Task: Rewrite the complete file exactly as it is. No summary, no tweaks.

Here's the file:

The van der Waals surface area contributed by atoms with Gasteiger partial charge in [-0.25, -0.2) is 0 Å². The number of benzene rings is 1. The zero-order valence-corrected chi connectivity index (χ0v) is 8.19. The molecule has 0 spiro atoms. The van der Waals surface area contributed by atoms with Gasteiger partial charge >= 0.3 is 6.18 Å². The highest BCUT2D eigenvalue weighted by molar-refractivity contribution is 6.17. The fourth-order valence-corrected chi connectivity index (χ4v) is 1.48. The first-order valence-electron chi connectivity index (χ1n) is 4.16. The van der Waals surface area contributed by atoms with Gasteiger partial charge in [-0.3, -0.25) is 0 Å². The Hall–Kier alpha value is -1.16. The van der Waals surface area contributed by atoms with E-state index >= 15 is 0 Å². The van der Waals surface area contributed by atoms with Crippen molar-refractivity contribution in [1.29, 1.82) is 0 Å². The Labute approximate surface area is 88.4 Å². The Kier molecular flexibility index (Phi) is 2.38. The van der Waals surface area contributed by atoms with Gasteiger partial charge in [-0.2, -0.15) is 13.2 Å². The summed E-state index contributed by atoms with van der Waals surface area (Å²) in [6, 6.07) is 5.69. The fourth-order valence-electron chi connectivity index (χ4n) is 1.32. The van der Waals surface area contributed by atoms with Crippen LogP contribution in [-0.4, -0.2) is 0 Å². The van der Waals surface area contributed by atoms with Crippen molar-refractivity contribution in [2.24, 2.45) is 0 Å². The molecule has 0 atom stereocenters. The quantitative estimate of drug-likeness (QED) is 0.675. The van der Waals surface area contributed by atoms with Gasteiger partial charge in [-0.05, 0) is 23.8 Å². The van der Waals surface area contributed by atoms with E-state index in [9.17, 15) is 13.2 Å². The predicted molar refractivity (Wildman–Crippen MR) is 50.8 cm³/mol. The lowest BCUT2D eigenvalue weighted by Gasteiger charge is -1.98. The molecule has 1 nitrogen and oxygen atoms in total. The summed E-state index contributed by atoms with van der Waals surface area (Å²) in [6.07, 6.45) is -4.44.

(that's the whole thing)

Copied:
The van der Waals surface area contributed by atoms with Gasteiger partial charge in [-0.25, -0.2) is 0 Å². The number of benzene rings is 1. The zero-order valence-corrected chi connectivity index (χ0v) is 8.19. The molecule has 0 spiro atoms. The van der Waals surface area contributed by atoms with Gasteiger partial charge >= 0.3 is 6.18 Å². The highest BCUT2D eigenvalue weighted by molar-refractivity contribution is 6.17. The fourth-order valence-corrected chi connectivity index (χ4v) is 1.48. The first-order valence-electron chi connectivity index (χ1n) is 4.16. The van der Waals surface area contributed by atoms with Gasteiger partial charge in [-0.3, -0.25) is 0 Å². The Hall–Kier alpha value is -1.16. The van der Waals surface area contributed by atoms with E-state index >= 15 is 0 Å². The van der Waals surface area contributed by atoms with Crippen molar-refractivity contribution in [1.29, 1.82) is 0 Å². The Labute approximate surface area is 88.4 Å². The Kier molecular flexibility index (Phi) is 2.38. The van der Waals surface area contributed by atoms with Gasteiger partial charge in [-0.2, -0.15) is 13.2 Å². The summed E-state index contributed by atoms with van der Waals surface area (Å²) in [6, 6.07) is 5.69. The fourth-order valence-electron chi connectivity index (χ4n) is 1.32. The van der Waals surface area contributed by atoms with Crippen LogP contribution in [-0.4, -0.2) is 0 Å². The van der Waals surface area contributed by atoms with Crippen molar-refractivity contribution in [2.24, 2.45) is 0 Å². The molecule has 0 atom stereocenters. The quantitative estimate of drug-likeness (QED) is 0.675. The van der Waals surface area contributed by atoms with Gasteiger partial charge in [-0.05, 0) is 23.8 Å². The van der Waals surface area contributed by atoms with E-state index in [9.17, 15) is 13.2 Å². The predicted molar refractivity (Wildman–Crippen MR) is 50.8 cm³/mol. The lowest BCUT2D eigenvalue weighted by Gasteiger charge is -1.98. The molecule has 1 nitrogen and oxygen atoms in total. The summed E-state index contributed by atoms with van der Waals surface area (Å²) in [6.07, 6.45) is -4.44.